Center Party deputy chairwoman and minister of education, Mailis Reps, said on Sunday that running would mean Savisaar's decision to withdraw his petition to suspend his trial for health reasons.
Savisaar himself has announced that he wants to be a candidate, with the reservation that his health might keep him from running. Savisaar last ran in Tallinn’s Lasnamäe borough, where he broke the record in terms of the number of personal votes.
The health of the former long-time chairman of the Center Party could indeed be an issue, as his lawyer, Oliver Nääs, recently petitioned that the Harju County court suspend Savisaar’s trial on grounds of his physical condition. Savisaar is facing charges for money laundering, graft, embezzlement, and accepting illegal political donations.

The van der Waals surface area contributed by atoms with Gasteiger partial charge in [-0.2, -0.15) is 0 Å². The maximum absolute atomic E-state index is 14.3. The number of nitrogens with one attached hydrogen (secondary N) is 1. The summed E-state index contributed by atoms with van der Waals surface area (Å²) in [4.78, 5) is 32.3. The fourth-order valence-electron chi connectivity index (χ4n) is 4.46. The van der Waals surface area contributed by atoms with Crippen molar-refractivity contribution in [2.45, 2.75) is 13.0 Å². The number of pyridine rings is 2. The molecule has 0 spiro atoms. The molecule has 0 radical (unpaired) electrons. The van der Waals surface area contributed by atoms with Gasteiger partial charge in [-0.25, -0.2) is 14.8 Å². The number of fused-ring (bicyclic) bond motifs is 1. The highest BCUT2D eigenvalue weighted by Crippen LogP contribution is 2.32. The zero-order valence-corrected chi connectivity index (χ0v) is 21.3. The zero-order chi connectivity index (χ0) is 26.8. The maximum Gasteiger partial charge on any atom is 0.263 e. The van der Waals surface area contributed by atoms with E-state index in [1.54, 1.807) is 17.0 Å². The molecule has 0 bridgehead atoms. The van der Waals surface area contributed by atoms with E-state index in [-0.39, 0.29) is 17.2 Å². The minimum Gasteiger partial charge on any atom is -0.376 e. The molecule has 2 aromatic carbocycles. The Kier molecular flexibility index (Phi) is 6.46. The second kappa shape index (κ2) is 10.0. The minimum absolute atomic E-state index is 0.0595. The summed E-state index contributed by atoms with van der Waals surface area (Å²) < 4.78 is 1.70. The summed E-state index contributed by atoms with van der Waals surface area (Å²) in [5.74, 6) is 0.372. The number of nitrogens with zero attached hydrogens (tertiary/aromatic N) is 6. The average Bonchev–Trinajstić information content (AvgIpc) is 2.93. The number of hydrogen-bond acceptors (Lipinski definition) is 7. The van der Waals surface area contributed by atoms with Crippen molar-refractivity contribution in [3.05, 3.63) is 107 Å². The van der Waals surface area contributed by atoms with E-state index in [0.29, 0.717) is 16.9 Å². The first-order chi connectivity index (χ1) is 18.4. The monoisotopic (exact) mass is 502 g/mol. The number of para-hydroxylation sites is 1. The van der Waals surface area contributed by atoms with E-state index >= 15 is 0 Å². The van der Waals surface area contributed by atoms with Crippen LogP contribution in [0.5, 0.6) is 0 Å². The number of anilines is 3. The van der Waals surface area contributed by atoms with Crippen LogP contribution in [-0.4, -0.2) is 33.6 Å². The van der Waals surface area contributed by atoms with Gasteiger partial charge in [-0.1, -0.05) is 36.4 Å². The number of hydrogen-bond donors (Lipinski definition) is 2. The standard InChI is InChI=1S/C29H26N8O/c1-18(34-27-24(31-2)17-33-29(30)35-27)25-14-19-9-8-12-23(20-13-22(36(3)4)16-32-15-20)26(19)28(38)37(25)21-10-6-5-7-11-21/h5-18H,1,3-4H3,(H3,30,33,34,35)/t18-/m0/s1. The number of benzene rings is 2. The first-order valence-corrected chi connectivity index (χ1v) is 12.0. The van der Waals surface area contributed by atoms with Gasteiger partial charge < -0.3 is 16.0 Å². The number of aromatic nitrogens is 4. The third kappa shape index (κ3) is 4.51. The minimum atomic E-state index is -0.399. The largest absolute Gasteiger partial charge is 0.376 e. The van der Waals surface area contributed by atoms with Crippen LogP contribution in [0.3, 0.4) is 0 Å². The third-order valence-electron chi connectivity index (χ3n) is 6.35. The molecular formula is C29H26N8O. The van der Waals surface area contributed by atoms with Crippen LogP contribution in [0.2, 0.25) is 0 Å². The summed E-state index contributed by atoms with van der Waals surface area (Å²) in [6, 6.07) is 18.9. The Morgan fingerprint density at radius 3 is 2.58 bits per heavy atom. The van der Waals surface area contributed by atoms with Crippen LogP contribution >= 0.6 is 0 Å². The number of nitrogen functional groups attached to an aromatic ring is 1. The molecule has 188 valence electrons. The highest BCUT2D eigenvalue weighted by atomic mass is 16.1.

Reps said in Vikerraadio’s “Samost ja Rumm” on Sunday that any candidacy of Savisaar’s would indicate his decision to continue with the trial. “He can’t claim that he’s unable to leave the house and appear in court and at the same time say that he’s politically active and running,” Reps said.
Savisaar as a “political dinosaur” was having a hard time to completely give up politics, Reps suggested. “But it’s pretty likely that he won’t run in Lasnamäe or anywhere else this autumn, at least I would bet on that,” Reps said.
Editor: Dario Cavegn